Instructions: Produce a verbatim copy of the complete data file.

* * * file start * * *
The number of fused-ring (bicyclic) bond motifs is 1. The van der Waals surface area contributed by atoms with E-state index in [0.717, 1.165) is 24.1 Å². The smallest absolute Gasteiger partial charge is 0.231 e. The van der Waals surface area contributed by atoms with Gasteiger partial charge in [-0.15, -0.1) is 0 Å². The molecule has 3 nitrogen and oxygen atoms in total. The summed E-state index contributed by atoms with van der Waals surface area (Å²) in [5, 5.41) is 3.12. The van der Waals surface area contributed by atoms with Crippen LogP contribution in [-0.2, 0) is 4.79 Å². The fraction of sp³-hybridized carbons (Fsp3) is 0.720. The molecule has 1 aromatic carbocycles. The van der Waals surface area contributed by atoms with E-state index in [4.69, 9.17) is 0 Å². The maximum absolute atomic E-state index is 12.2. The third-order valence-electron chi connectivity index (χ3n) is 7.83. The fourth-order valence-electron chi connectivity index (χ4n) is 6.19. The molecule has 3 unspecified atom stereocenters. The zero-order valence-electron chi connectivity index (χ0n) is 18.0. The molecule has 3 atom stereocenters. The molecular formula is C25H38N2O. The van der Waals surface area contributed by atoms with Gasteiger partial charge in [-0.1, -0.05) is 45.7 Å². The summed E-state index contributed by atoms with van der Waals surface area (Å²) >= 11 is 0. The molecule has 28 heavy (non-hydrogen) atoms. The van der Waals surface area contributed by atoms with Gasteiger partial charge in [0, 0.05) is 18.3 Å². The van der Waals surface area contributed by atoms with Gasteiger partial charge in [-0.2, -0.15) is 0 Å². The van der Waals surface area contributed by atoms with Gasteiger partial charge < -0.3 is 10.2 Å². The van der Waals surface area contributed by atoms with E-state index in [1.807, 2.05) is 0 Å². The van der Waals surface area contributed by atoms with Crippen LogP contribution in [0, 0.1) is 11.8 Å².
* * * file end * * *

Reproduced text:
The number of fused-ring (bicyclic) bond motifs is 1. The van der Waals surface area contributed by atoms with E-state index in [0.717, 1.165) is 24.1 Å². The smallest absolute Gasteiger partial charge is 0.231 e. The van der Waals surface area contributed by atoms with Gasteiger partial charge in [-0.15, -0.1) is 0 Å². The molecule has 3 nitrogen and oxygen atoms in total. The summed E-state index contributed by atoms with van der Waals surface area (Å²) in [5, 5.41) is 3.12. The van der Waals surface area contributed by atoms with Crippen LogP contribution in [-0.2, 0) is 4.79 Å². The fraction of sp³-hybridized carbons (Fsp3) is 0.720. The molecule has 1 aromatic carbocycles. The van der Waals surface area contributed by atoms with E-state index in [4.69, 9.17) is 0 Å². The maximum absolute atomic E-state index is 12.2. The third-order valence-electron chi connectivity index (χ3n) is 7.83. The fourth-order valence-electron chi connectivity index (χ4n) is 6.19. The molecule has 3 unspecified atom stereocenters. The zero-order valence-electron chi connectivity index (χ0n) is 18.0. The molecule has 3 atom stereocenters. The molecular formula is C25H38N2O. The van der Waals surface area contributed by atoms with Gasteiger partial charge in [-0.1, -0.05) is 45.7 Å². The summed E-state index contributed by atoms with van der Waals surface area (Å²) >= 11 is 0. The molecule has 28 heavy (non-hydrogen) atoms. The van der Waals surface area contributed by atoms with Gasteiger partial charge in [0, 0.05) is 18.3 Å². The van der Waals surface area contributed by atoms with Gasteiger partial charge in [-0.2, -0.15) is 0 Å². The van der Waals surface area contributed by atoms with Gasteiger partial charge < -0.3 is 10.2 Å². The van der Waals surface area contributed by atoms with E-state index in [1.807, 2.05) is 0 Å². The van der Waals surface area contributed by atoms with Crippen LogP contribution in [0, 0.1) is 11.8 Å².